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February Is Spay and Neuter Awareness Month

February may be the month of love, but it’s also a time to bring awareness about when there’s… too much love, especially when it comes to our furry friends. This month marks neuter and spay awareness for cats and dogs. Spaying or neutering our pets prevents unwanted pregnancies and litters that may become strays or end up in overcrowded shelters. Spaying and neutering our cats and dogs also has many health and behavioral benefits.


What does a spay actually mean? This procedure is medically known as an ovariohysterectomy. This means that the ovaries and uterus are removed completely to sterilize a female cat or dog. Completing this procedure for your pet will bring numerous health benefits, especially reducing the risk of various cancers. After your four legged friend has been spayed, the chances of uterine and ovarian cancer are completely eliminated, and breast cancer becomes much less likely. Both dogs and cats spayed before their first heat cycle have less than a 0.5% chance of developing breast cancer. 

Female Cats

Benefits to spaying your cat include preventing unplanned pregnancies, prevention of pyometra — an inflammatory condition of the uterus that requires surgery to treat. Pyometra can be fatal if left untreated. This can be especially helpful for cats with diabetes or epilepsy, as their medications might affect hormone changes.

The heat cycle for cats lasts for one week and occurs every 2-3 weeks, and involves loud and persistent crying, rubbing and rolling on the floor, and urinating outside of the litter box as a marking behavior. These behaviors help attract male cats and they can be very difficult to deal with for us humans.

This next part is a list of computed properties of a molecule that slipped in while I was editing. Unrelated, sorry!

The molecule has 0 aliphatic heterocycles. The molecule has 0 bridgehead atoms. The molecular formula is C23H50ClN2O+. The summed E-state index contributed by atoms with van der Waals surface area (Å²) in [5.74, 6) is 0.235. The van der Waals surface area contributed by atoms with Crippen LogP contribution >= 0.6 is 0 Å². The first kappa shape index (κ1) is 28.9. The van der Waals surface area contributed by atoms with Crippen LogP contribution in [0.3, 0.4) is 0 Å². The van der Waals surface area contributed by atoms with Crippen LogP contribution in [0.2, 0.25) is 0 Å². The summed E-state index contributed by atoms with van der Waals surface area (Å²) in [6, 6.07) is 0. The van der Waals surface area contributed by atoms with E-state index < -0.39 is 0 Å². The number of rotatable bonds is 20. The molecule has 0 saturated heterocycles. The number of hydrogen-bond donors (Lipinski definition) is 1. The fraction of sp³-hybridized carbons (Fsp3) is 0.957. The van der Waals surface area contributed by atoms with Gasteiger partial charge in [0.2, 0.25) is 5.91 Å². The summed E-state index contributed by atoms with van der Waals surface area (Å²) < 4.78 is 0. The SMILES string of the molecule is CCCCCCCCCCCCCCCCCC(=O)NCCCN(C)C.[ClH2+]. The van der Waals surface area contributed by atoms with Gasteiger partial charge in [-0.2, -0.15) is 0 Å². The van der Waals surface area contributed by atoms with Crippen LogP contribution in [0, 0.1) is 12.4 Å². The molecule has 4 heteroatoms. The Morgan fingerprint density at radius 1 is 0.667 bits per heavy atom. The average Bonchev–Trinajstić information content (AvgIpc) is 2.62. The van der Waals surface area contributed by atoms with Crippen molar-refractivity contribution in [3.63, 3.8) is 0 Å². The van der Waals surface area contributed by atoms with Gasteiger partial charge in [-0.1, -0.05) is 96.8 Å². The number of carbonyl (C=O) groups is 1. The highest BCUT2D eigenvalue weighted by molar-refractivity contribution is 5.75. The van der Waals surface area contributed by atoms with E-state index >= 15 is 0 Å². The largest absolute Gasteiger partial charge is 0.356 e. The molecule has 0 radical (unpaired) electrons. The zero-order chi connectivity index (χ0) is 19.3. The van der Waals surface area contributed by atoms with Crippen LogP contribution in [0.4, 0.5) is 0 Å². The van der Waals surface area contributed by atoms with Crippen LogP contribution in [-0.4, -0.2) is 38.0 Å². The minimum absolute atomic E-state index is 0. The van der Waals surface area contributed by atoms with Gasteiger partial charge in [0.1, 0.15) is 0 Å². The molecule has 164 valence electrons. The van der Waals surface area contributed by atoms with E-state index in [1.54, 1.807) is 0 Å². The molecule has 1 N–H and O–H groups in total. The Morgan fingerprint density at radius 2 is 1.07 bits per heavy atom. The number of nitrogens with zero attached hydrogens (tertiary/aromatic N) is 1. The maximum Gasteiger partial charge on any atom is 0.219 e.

Like all surgical procedures, complications are possible but are quite rare. But there aren’t major unwanted consequences for spaying your cat, though with certain breeds (especially the Siamese breed) we see the regrown hair around the incision site being a darker color than before. This is believed to be due to a difference in skin temperature, and usually grows out with their next molt.

Female Dogs

There are a lot of advantages to spaying in female dogs, including preventing unplanned pregnancies, uterine infections such as pyometra, increasing lifespan, and reducing the likelihood of your dog having separation anxiety. It also stops hormones from fluctuating during the heat cycle and difficulties that come with heat, such as your dog trying to escape and find a mate, phantom pregnancy, and interfering with diabetes treatment.